I hqte French Keyboqrds111

I think the title says it all. I’m in a cyber café in Paris and I have to type on a stupid keyboard. I can forgive the French for being Cheese Eating Surrender Monkeys, but forcing me to type at an escargot’s pace is reason enough to declqre war right now! It’s baguettes at dawn in front of Le Tour Eiffel :mad:

Do French keyboards make you double-post, too? :wink:

French postcqrds mqke up for it qll.

qll your q’s qre belong to nous.

I’ve had to fix French laptops at work. They’re infuriating. Most of the letters are in the right places, but just enough are in the wrong places to make touch-typing impossible without a good bit of practice.

I agree, they’re a pain in the qss.

So is it common for cyber cafés in Europe not to allow guests to remap the keyboard?

I was surprised upon coming to my university to find that the library computers had a popup menu in the Windows 2000 system tray which offered a choice of different keyboard layouts, among them two Chinese variants. Imagine that; the student body has enough Chinese students to justify offering two Chinese keyboard layouts on the public Windows machines!

The Sun workstations in the math building are a different story. I had to manually edit my login profile to automatically change the X keyboard map to Dvorak, and that only takes effect after I have authenticated myself to the X display manager, which by default interprets keycodes according to the QWERTY keyboard map.

And then there are the German kezboards, which reverse the “y” and the “z.” And don’t get me started about the weird kezstroke combination zou need to produce the “@” sign for email addresses!!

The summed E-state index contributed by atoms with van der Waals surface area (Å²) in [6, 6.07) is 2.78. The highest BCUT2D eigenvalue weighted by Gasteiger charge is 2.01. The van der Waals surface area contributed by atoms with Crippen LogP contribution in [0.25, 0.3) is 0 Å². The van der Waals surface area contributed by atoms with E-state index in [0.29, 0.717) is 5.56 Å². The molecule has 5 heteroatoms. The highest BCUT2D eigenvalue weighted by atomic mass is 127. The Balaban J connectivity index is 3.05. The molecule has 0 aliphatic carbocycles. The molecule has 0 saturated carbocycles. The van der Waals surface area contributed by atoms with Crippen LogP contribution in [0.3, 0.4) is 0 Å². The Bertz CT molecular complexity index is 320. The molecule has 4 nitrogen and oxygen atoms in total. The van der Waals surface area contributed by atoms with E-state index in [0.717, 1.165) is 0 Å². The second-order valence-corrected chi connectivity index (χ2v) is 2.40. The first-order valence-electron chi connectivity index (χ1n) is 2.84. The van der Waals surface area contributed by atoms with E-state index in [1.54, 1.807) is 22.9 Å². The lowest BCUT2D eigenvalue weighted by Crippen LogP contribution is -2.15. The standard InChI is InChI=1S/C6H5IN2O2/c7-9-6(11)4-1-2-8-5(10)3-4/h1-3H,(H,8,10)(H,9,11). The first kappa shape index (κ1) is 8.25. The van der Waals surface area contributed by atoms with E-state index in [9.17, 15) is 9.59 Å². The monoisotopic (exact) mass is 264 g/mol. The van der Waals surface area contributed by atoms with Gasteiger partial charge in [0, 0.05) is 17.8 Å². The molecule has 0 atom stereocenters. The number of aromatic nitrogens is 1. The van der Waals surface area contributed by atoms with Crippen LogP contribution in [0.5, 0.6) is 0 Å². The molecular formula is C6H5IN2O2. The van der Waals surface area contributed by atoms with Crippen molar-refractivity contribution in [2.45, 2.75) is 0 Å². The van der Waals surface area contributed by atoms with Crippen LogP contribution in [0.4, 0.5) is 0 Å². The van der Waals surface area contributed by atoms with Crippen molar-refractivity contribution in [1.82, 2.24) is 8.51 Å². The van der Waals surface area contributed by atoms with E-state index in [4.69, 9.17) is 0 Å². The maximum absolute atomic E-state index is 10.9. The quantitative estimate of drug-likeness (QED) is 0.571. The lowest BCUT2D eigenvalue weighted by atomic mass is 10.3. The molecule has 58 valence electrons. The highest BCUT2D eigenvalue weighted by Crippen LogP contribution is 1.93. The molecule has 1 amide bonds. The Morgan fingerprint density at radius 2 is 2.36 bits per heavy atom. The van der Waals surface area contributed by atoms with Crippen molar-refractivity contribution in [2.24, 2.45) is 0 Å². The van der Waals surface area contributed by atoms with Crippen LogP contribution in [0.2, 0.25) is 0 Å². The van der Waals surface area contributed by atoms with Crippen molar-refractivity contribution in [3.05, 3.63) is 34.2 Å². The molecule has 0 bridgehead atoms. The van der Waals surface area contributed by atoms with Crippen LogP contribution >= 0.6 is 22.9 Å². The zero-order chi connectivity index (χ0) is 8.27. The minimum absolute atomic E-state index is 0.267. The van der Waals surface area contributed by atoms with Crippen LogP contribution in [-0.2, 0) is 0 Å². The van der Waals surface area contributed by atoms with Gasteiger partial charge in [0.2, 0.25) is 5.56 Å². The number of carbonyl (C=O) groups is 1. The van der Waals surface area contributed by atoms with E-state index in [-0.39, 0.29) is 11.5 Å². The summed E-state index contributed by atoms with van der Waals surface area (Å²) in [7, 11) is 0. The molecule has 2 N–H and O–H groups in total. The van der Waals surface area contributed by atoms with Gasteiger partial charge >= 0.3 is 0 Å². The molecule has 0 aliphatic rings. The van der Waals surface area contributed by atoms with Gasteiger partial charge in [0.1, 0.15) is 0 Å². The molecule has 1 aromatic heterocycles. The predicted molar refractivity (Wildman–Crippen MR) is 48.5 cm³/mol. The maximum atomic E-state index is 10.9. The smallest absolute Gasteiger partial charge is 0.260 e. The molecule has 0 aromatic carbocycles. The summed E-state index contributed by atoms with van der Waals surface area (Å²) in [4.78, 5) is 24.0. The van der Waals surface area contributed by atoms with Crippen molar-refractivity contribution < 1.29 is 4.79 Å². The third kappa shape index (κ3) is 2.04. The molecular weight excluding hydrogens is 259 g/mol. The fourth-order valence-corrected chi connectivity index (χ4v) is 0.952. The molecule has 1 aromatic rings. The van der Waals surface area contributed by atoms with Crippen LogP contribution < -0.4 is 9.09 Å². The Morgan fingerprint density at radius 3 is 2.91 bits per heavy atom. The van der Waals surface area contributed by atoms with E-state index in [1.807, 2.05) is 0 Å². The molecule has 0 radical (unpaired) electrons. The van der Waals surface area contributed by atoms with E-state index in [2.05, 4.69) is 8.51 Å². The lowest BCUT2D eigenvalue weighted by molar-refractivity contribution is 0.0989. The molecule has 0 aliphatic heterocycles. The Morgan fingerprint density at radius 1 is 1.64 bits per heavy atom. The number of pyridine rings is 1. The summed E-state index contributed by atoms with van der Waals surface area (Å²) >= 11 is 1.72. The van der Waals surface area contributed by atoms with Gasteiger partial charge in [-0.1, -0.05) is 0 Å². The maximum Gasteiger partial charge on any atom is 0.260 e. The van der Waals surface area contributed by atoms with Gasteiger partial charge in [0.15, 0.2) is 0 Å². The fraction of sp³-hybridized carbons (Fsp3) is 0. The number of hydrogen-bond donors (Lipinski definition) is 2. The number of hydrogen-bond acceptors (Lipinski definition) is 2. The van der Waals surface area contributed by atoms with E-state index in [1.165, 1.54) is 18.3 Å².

Way back when I worked help desk at a bank, a user, an elder gentleman who used his computer only for email, called to day he could not get into his email from his machine. It worked from other machines, but not his. He was quite sure he was typing his password correctly, and since he could type it correctly across the aisle, i believed him. Turns out somehow his keyboard was set to French. His password had an “a” in it so it failed each time. Since he only used the PC for email, and his name was already saved in his profile, he never saw the “a” was coming out as a “q”!

I heard a story once about a user who couldn’t log in while standing up. If he sat down it was fine, but he would get ‘incorrect password’ while standing. The guy was a touch typist and didn’t look at the keys while sitting, but standing up he would hunt and peck the password. It turns out that two keytops had been switched and it didn’t click with him that the letter he was pressing wasn’t in its usual place.